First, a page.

The Lastest

Looking ahead – the Cycle Ride is coming up!!!

Looking ahead – the Cycle Ride is coming up!!!

It is going to be a very busy year for the team with many more groups coming to enjoy the farm, learn from the animals and immerse themselves in the wild spaces around us. Please do keep an eye on …

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Mums and Daughters enjoy the farm

Ten of them came and spent a wonderful few days of quality time with each other. As well as working with the animals and walking on the moors, there were many deep discussions around relationships and the meaning of True …

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Wonderful Work Party

A select few came once again and blessed us all here at the farm with energy, enthusiasm and muscle power! As always the list of tasks was long but they stuck at it and produced plenty of fire wood stacked …

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Let it Snow, let it snow

For 5 days at the end of January we hunkered down and enjoyed that wonderful silence that comes with the snow. It was so beautiful, so quiet and so annoying!!! It must be my age – love it for a …

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Praise the Lord for New Beginnings

It is difficult to believe that the decision shared with the Trustees last September is about to be fulfilled.It is all very surreal, with only a few weeks left here at Shallowford after 5 exciting years. It is a decision …

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Marsh Fritillaries June 2018

Early in June a group visited Shallowford to photograph the rare Marsh Fritillary butterfly in regards to promote and sell wildlife friendly food, highlighting rare or at risk creatures which include the Marsh Fritillary.

“We had a fantastic day filming marsh fritillaries early in June.  The weather was perfect and there must have been 50+ marsh fritillaries flying around the meadows, visiting flowers and mating.  We also saw a few small pearl bordered fritillaries too, which was a bonus…

“What an amazing place East Shallowford is – a complete rare butterfly paradise!”

Former BBC Natural History Unit film maker Tim Martin has been at Shallowford filming and photographing critically endangered marsh fritillary butterflies for a new wildlife friendly food scheme that will be launching next year, and he found that here at least this little butterfly, with its exquisitely patterned orange and brown wings, is thriving.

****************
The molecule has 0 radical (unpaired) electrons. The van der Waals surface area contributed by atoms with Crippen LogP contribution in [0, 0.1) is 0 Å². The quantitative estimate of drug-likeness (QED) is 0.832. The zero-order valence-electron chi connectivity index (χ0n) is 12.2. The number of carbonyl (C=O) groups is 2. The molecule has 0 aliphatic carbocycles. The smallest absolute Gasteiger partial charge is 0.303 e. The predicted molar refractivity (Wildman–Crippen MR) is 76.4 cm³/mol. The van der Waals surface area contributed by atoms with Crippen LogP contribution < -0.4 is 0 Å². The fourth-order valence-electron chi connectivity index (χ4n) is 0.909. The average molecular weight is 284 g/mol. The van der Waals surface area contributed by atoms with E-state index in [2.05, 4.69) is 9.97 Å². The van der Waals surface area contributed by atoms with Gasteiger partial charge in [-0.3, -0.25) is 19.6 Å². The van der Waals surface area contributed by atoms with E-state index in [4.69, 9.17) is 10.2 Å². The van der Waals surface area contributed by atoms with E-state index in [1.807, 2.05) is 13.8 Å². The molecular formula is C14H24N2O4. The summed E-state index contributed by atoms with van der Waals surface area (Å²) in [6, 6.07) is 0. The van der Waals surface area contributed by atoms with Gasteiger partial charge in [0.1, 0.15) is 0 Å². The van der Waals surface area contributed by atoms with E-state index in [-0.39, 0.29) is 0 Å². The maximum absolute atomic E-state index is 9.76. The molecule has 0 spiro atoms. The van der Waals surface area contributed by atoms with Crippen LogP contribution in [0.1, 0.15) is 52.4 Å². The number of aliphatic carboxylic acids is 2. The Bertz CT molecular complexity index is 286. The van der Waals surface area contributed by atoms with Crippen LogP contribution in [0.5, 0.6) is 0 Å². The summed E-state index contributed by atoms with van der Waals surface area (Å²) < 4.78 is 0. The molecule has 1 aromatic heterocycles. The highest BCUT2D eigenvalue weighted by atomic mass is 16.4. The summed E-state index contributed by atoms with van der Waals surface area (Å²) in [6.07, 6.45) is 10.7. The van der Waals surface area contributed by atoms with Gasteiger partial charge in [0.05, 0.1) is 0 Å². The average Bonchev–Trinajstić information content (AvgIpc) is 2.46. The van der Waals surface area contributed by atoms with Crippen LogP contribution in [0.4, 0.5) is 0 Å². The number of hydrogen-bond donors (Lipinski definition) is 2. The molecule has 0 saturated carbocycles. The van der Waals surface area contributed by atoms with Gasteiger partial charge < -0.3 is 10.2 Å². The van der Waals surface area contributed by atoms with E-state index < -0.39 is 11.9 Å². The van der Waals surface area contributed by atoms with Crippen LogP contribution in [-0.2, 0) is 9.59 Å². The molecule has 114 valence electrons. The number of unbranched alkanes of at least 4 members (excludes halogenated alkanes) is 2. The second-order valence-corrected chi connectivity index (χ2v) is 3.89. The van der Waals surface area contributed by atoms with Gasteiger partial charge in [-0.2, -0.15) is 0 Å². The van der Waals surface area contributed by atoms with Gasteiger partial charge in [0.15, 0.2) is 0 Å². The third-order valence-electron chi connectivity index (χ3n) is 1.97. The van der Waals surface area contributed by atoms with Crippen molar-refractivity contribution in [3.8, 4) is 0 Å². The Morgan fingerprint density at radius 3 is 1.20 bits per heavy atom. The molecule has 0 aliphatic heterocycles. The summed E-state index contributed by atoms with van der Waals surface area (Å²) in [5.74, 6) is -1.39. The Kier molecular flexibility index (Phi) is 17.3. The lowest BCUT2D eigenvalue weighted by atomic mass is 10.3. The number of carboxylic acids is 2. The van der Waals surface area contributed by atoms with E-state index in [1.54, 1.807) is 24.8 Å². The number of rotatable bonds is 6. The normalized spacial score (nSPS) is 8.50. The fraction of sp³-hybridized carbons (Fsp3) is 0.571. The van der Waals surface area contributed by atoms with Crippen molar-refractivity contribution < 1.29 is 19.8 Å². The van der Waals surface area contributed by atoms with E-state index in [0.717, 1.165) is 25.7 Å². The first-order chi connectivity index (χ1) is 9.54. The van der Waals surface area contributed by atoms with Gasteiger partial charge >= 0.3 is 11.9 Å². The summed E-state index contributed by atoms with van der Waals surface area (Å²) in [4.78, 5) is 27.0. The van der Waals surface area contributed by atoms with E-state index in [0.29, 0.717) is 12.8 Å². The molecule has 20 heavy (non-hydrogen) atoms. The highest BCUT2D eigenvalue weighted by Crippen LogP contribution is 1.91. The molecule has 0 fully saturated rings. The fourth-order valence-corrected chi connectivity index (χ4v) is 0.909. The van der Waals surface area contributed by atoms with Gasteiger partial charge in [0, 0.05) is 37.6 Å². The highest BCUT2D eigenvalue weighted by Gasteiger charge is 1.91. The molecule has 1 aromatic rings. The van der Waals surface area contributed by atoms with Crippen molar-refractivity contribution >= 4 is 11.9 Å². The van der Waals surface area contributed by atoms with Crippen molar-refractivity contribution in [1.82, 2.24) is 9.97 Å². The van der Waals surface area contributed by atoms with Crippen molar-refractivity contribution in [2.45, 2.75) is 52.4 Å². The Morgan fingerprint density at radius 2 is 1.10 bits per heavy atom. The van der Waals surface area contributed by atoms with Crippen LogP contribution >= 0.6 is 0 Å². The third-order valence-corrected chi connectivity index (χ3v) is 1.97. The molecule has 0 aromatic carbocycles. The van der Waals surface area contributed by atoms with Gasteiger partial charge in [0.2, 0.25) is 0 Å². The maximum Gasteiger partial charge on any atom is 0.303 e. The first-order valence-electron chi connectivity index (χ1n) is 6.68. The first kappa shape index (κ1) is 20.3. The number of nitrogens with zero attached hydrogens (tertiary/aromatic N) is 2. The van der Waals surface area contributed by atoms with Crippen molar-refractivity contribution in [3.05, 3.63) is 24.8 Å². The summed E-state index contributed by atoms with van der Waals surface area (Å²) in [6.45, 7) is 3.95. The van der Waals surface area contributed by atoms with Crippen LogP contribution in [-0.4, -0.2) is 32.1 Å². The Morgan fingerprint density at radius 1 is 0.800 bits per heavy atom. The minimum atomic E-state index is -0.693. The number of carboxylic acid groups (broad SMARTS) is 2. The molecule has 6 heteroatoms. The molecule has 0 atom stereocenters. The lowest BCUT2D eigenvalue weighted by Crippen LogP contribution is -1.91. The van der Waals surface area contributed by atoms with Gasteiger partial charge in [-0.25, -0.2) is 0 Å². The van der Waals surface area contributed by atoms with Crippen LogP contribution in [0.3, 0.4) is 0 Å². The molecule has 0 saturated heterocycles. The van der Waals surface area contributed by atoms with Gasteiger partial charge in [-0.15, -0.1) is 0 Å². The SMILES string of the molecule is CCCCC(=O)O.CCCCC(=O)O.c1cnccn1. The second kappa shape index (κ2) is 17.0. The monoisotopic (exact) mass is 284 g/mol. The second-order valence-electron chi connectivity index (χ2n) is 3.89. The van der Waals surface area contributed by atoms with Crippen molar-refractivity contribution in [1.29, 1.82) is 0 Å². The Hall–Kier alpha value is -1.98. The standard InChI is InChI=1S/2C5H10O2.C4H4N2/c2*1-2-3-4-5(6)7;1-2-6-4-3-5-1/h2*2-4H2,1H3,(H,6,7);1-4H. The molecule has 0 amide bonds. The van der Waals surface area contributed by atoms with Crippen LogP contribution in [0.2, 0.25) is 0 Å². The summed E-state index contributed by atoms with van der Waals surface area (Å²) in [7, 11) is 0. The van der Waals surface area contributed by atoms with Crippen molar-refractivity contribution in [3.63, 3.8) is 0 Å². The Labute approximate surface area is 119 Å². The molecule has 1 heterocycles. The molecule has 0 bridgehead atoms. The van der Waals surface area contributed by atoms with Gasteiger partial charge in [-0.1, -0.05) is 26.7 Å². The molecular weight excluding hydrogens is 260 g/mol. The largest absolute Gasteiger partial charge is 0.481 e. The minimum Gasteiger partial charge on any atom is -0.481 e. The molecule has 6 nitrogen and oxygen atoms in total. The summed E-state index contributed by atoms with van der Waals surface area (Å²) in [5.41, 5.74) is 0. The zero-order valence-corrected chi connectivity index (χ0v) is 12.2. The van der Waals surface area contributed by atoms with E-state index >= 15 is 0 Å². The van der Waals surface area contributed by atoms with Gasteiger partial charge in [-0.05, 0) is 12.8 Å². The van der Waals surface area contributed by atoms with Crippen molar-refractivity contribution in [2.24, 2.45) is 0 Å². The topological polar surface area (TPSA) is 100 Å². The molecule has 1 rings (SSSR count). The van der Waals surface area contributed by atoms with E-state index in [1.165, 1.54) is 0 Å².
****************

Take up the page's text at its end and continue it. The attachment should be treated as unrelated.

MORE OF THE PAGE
East Shallowford Farm is home one of Britain’s most precious natural treasures: rhos pasture, and all the rare plants and animals it supports. These damp meadows are incredibly inspiring places, and they remind you just how diverse and brimming with life a British meadow can be.  And for a lifelong naturalist and butterfly enthusiast like me spending a couple of sunny days at Shallowford was an absolute treat.  I came here in early June, with cameraman Mike Hutchinson, to film and photograph marsh fritillaries because they are key to a scheme I’m setting up to promote wildlife friendly food in the UK.  Rhos pastures need to be grazed for this butterfly’s food plant, devils bit scabious, to thrive.  And only by the right animals – either cattle or (as in the case of Shallowford) horses. Sheep graze the plants too low and don’t churn the soil sufficiently.  Marsh fritillaries have declined massively across the UK over the last 50 years, but in the few remaining areas where they are found, charity Butterfly Conservation is working closely with farmers to make sure their habitat is managed so that the butterflies can start to recover. Clearly this work is paying off because Shallowford’s pastures were absolutely buzzing with bugs of all kinds, including dozens of marsh fritillaries, and a few of the equally threatened small pearl bordered fritillary.

Looking after these butterflies means ensuring that farmers are looked after too, and that they are recognised and rewarded for the tremendous work they do managing this rare habitat. That’s where our butterfly beef comes in.  By selling beef from rhos pastures and marketing it as benefitting rare butterflies we will be raising awareness of the plight of our rarest farmland wildlife, and by paying farmers a better price we will incentivise farmers to care for endangered species like the marsh fritillary.

We are in the process of setting up and funding the social enterprise that will run the scheme, and we aim to have the butterfly beef on sale online early next year, as part of a growing range of foods from farmers that go the extra mile to protect rare plants and animals on their land.  Anyone wanting to hear more about the scheme can contact me on


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God made the wild animals according to their kinds, the livestock according to their kinds, and all the creatures that move along the ground according to their kinds. And God saw that it was good.

Gen 1:25

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The Shallowford Trust – A charitable company limited by guarantee and registered in England & Wales
Registered office: East Shallowford Farm, Widecombe in the Moor, Newton Abbot, Devon TQ13 7PW
Charity number: 1105186 Company no: 4430825